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Global warming has boosted the frequency and severity of deadly air pollution peaks in northern China, scientists said today.
Toxic particles in the air cause nearly a million premature deaths in the country every year, according to earlier research.
"Climate change increases occurrences of weather conditions conducive to Beijing winter severe haze," a team reported in the journal Nature Climate Change.
In Beijing and other major northern cities, the number of days each year with weather tailor-made for extreme smog rose from 45 to 50 in the period 1982-2015 compared to the previous three decades, a ten-per cent jump, the study found.
The trend is set to worsen if warming continues unabated.
Persistent episodes of health-wrecking haze would become another 50 per cent more frequent -- and last nearly twice as long -- during the second half of this century, the scientists found.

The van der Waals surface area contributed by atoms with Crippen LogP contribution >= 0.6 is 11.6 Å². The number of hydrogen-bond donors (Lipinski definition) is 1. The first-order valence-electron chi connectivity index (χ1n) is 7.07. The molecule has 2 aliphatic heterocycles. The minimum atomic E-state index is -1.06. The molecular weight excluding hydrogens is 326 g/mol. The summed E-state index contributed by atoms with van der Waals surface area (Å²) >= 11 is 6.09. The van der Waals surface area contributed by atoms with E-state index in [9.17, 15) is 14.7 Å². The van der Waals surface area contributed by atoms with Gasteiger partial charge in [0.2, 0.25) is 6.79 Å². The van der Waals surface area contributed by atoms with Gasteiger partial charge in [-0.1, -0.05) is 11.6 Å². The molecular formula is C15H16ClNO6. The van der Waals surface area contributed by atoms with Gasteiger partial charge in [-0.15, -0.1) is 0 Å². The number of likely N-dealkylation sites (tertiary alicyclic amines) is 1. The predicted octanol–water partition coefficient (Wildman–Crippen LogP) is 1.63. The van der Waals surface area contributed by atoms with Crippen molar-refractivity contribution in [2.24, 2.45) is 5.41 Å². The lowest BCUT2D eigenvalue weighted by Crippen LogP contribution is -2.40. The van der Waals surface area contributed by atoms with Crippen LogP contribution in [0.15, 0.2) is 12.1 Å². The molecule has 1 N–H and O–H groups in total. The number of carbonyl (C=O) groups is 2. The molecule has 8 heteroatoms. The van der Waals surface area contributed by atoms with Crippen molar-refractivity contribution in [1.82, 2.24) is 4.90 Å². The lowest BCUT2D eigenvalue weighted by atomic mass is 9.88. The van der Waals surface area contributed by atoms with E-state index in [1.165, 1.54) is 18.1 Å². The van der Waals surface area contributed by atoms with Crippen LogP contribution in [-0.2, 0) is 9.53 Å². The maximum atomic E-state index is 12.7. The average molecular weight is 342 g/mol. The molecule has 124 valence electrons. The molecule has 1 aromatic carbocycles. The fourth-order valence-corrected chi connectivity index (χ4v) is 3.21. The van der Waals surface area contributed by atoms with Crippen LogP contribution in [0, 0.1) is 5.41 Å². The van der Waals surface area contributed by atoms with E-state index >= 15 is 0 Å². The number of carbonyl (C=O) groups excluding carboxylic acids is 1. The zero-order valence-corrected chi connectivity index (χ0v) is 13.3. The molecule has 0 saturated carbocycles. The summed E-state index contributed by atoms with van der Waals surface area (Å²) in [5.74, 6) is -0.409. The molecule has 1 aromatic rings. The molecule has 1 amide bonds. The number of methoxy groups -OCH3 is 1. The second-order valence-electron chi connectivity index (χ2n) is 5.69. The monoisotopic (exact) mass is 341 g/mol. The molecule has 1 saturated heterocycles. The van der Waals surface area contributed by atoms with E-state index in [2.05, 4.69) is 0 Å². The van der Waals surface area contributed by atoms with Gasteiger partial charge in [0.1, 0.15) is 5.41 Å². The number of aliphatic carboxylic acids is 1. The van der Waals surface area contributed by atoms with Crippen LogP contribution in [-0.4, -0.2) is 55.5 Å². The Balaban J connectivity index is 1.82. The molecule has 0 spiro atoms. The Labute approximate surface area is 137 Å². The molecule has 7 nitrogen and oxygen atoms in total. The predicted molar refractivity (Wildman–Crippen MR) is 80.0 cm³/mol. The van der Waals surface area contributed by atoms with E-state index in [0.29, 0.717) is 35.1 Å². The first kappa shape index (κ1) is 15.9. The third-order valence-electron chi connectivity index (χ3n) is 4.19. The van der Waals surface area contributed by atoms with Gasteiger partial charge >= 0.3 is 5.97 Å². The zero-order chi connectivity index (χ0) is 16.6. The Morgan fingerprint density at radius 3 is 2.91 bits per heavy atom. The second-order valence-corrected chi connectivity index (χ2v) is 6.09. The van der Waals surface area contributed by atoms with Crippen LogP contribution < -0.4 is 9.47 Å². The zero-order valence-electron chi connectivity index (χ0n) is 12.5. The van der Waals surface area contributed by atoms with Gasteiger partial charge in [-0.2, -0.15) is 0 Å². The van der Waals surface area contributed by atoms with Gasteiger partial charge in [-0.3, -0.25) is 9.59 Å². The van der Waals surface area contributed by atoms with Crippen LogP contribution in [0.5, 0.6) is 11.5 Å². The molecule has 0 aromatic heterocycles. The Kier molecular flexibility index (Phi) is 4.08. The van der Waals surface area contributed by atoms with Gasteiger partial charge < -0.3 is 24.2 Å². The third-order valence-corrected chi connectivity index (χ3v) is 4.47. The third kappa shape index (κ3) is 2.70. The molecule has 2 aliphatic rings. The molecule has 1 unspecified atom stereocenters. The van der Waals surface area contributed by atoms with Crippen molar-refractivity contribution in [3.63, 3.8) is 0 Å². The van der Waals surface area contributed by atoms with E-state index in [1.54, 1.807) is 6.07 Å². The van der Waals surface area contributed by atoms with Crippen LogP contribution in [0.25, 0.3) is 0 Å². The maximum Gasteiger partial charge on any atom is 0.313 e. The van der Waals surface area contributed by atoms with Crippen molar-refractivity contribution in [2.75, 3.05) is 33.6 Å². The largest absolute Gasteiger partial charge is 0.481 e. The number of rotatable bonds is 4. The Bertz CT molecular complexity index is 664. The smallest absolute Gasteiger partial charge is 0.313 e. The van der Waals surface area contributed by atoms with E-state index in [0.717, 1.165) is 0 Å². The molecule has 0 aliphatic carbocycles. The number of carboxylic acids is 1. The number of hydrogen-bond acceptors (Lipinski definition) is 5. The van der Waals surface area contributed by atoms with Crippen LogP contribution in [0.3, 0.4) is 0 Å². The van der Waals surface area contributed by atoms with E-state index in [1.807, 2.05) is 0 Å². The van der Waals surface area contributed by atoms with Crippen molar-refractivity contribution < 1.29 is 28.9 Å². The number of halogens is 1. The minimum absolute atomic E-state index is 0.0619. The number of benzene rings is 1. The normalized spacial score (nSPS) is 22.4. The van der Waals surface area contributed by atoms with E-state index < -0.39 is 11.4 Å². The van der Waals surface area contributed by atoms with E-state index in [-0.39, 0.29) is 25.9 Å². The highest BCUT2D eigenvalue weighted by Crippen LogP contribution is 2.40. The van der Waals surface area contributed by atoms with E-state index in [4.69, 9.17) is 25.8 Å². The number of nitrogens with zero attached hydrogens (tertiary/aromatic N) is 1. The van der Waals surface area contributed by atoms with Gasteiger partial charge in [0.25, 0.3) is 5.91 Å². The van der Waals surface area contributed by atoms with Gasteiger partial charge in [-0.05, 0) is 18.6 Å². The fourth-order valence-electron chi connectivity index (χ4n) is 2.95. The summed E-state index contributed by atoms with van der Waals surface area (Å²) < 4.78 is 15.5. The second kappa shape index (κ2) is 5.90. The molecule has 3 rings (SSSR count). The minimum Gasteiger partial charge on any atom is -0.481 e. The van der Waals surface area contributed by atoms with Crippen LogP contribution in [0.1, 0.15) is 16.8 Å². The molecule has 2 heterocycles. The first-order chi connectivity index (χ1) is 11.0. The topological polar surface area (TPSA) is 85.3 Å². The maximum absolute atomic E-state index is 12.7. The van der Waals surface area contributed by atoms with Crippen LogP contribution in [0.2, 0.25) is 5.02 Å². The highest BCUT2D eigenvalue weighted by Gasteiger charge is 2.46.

The main danger, experts agree, is particle pollution, especially toxic, microscopic flecks smaller than 2.5 micrometres in diameter -- about 40 times thinner than a human hair.
The burning of coal, along with vehicle emissions and dust, are the main sources of these ultra-fine specks, which can cause severe respiratory problems and increase the risk of heart disease.
Small enough to enter human cells, they can also affect the immune and nervous systems.
In major cities across northern China, the number of days with "severe haze" jumped from 12 to 18 to 25 during the winters of 2014, 2015 and 2016 respectively.
Severe haze days happen when the concentration of small particles exceeds 150 micrograms per cubic metre of air.
In January this year, a thick blanket of sun-dimming haze settled over the Beijing-Tianjin basin -- home to more than 100 million people -- for eight consecutive days, causing tens of thousands to flee cities and vent their anger on social networks such as Weibo and WeChat.
For several days running, the density of particles 2.5 micrometres or less was higher than 500 micrograms per cubic metre, more than three times the danger threshold set by the World Health Organisation.
"I would rank air pollution as the number one or number two concern of ordinary people in northern cities in China," co-author Hong Liao, a researcher at Nanjing University's School of Environmental Science and Engineering, told AFP.
A report by China's environment ministry last year showed that 265 of the country's 338 biggest cities failed to meet new health standards for small-particle pollution in 2015.
(This story has not been edited by Business Standard staff and is auto-generated from a syndicated feed.)